Here's how long Apple supports older iPhone models

There are multiple reasons why the iPhone is so popular among smartphones users—sleek design, cutting-edge camera, or Apple's robust marketing—but the one reason that continually stands out, particularly because it's a great measuring stick against Android, is the constant software updates.

When Apple introduces an iPhone, customers who buy one of these new devices are guaranteed upwards of four years of major iOS updates, if not more. That number has only increased with the latter iPhones released, shows data from Statista.

Since the iPhone 4s, every major iPhone has received at least five major iOS updates before they are cut off. The iPhone 6 (and 6 Plus), the most recent Apple smartphone to be cut off from yearly updates with iOS 13, reached five updates. The model before it, the iPhone 5s, got to six updates before it was cut off last year with iOS 12.

That number obliterates the number of updates Android devices get, who are lucky to see three major updates during their lifetime. That's none more evident than in the distribution numbers.

As of May, the latest version of Android (9 Pie) is installed in 10.4% of devices while iOS 12, the last major iPhone software upgrade, is installed in 87%{.nofollow} of devices. That's a big difference.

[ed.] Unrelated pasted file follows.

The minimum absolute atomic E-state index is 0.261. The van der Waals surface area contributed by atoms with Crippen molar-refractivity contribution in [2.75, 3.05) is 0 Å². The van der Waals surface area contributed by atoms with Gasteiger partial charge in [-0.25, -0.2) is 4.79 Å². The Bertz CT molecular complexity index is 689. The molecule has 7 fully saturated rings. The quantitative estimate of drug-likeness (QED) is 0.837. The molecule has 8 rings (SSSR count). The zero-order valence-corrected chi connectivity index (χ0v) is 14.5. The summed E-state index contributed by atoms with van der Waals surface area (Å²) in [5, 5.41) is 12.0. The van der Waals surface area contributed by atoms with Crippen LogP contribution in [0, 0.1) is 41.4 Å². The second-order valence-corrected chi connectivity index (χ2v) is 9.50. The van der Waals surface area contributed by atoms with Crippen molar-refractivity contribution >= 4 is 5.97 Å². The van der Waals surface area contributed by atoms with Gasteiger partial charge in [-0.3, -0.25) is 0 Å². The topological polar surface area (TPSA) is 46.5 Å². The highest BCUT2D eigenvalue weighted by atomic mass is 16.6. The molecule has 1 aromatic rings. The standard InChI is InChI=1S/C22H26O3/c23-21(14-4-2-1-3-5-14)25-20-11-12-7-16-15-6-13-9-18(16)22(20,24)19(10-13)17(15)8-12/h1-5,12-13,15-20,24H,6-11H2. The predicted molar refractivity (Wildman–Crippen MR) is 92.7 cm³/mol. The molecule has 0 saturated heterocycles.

The constant updates ensure the older iPhones are up to date with the latest features Apple offers in newer devices. This also adds to the value they retain and is a reason why people hold on to them for so long.

This year, Apple extended the iOS 13 update all the way back to the iPhone 6s, a smartphone that was release in 2015. And owners who use these phones don't have much to complain about if they are cut off next year. They went five years with updates and at that point, they are due for a new smartphones that will most likely see a similar lengthy lifetime of updates.

When it comes to software upgrades, Apple is wiping the floor with Android. Obviously buying a smartphone comes down to more than just software upgrades, but if that matters to you, it's pretty clear which devices you should be buying.

Everything you need to know about iOS 13

Danny Zepeda